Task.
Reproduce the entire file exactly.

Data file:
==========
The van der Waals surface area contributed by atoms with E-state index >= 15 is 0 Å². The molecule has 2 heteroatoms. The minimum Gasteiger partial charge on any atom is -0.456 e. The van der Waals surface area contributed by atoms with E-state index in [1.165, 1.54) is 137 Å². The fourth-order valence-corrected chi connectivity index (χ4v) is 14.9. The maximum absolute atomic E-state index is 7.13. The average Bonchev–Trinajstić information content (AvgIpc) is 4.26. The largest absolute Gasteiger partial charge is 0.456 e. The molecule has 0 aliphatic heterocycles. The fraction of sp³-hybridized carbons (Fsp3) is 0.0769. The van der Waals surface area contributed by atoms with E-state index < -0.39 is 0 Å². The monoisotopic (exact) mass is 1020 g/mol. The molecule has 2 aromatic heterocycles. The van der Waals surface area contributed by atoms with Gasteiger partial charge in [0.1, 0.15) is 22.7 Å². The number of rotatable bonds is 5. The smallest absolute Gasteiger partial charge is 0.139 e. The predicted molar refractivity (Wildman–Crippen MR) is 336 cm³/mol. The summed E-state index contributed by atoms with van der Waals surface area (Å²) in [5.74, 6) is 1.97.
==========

The van der Waals surface area contributed by atoms with E-state index >= 15 is 0 Å². The molecule has 2 heteroatoms. The minimum Gasteiger partial charge on any atom is -0.456 e. The van der Waals surface area contributed by atoms with E-state index in [1.165, 1.54) is 137 Å². The fourth-order valence-corrected chi connectivity index (χ4v) is 14.9. The maximum absolute atomic E-state index is 7.13. The average Bonchev–Trinajstić information content (AvgIpc) is 4.26. The largest absolute Gasteiger partial charge is 0.456 e. The molecule has 0 aliphatic heterocycles. The fraction of sp³-hybridized carbons (Fsp3) is 0.0769. The van der Waals surface area contributed by atoms with E-state index < -0.39 is 0 Å². The monoisotopic (exact) mass is 1020 g/mol. The molecule has 2 aromatic heterocycles. The van der Waals surface area contributed by atoms with Gasteiger partial charge in [0.1, 0.15) is 22.7 Å². The number of rotatable bonds is 5. The smallest absolute Gasteiger partial charge is 0.139 e. The predicted molar refractivity (Wildman–Crippen MR) is 336 cm³/mol. The summed E-state index contributed by atoms with van der Waals surface area (Å²) in [5.74, 6) is 1.97.